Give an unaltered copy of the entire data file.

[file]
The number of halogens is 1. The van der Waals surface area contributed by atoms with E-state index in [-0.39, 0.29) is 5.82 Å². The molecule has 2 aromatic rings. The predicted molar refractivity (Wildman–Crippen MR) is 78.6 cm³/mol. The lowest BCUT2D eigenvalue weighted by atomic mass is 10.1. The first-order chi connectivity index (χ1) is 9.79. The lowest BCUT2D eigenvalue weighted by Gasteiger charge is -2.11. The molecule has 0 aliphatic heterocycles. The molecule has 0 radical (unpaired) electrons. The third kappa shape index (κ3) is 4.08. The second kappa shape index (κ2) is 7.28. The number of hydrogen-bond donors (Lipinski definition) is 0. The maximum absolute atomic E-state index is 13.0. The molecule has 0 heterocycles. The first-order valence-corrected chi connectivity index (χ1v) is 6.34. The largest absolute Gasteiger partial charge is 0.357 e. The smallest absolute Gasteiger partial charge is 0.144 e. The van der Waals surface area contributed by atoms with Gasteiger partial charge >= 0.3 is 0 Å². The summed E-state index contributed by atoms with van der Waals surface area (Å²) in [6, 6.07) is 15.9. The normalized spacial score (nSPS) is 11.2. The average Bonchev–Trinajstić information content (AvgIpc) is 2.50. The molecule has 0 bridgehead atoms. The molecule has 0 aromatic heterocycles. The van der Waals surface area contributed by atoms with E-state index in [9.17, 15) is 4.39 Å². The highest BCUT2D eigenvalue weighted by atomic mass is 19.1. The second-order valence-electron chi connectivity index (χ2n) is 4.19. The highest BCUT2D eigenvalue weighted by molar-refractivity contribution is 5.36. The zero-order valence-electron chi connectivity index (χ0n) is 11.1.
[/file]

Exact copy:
The number of halogens is 1. The van der Waals surface area contributed by atoms with E-state index in [-0.39, 0.29) is 5.82 Å². The molecule has 2 aromatic rings. The predicted molar refractivity (Wildman–Crippen MR) is 78.6 cm³/mol. The lowest BCUT2D eigenvalue weighted by atomic mass is 10.1. The first-order chi connectivity index (χ1) is 9.79. The lowest BCUT2D eigenvalue weighted by Gasteiger charge is -2.11. The molecule has 0 aliphatic heterocycles. The molecule has 0 radical (unpaired) electrons. The third kappa shape index (κ3) is 4.08. The second kappa shape index (κ2) is 7.28. The number of hydrogen-bond donors (Lipinski definition) is 0. The maximum absolute atomic E-state index is 13.0. The molecule has 0 heterocycles. The first-order valence-corrected chi connectivity index (χ1v) is 6.34. The largest absolute Gasteiger partial charge is 0.357 e. The smallest absolute Gasteiger partial charge is 0.144 e. The van der Waals surface area contributed by atoms with Gasteiger partial charge >= 0.3 is 0 Å². The summed E-state index contributed by atoms with van der Waals surface area (Å²) in [6, 6.07) is 15.9. The normalized spacial score (nSPS) is 11.2. The average Bonchev–Trinajstić information content (AvgIpc) is 2.50. The molecule has 0 bridgehead atoms. The molecule has 0 aromatic heterocycles. The van der Waals surface area contributed by atoms with E-state index in [9.17, 15) is 4.39 Å². The highest BCUT2D eigenvalue weighted by atomic mass is 19.1. The second-order valence-electron chi connectivity index (χ2n) is 4.19. The highest BCUT2D eigenvalue weighted by molar-refractivity contribution is 5.36. The zero-order valence-electron chi connectivity index (χ0n) is 11.1.